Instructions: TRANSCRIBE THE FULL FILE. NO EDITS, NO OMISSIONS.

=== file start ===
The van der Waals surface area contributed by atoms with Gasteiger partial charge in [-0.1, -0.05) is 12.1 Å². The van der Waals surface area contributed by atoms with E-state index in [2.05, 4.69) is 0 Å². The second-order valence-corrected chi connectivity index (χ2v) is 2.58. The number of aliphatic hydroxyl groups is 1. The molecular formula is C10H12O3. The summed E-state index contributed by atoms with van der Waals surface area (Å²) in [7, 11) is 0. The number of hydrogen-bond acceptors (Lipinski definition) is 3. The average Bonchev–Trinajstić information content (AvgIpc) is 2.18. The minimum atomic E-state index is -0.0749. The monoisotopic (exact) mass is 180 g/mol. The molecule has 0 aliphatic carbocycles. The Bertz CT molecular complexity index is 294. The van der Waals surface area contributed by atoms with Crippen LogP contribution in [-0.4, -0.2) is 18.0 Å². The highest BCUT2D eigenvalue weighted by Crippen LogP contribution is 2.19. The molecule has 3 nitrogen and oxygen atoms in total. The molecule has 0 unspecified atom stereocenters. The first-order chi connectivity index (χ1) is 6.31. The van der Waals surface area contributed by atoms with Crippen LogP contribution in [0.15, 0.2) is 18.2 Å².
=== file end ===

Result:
The van der Waals surface area contributed by atoms with Gasteiger partial charge in [-0.1, -0.05) is 12.1 Å². The van der Waals surface area contributed by atoms with E-state index in [2.05, 4.69) is 0 Å². The second-order valence-corrected chi connectivity index (χ2v) is 2.58. The number of aliphatic hydroxyl groups is 1. The molecular formula is C10H12O3. The summed E-state index contributed by atoms with van der Waals surface area (Å²) in [7, 11) is 0. The number of hydrogen-bond acceptors (Lipinski definition) is 3. The average Bonchev–Trinajstić information content (AvgIpc) is 2.18. The minimum atomic E-state index is -0.0749. The monoisotopic (exact) mass is 180 g/mol. The molecule has 0 aliphatic carbocycles. The Bertz CT molecular complexity index is 294. The van der Waals surface area contributed by atoms with Crippen LogP contribution in [-0.4, -0.2) is 18.0 Å². The highest BCUT2D eigenvalue weighted by Crippen LogP contribution is 2.19. The molecule has 3 nitrogen and oxygen atoms in total. The molecule has 0 unspecified atom stereocenters. The first-order chi connectivity index (χ1) is 6.31. The van der Waals surface area contributed by atoms with Crippen LogP contribution in [0.15, 0.2) is 18.2 Å².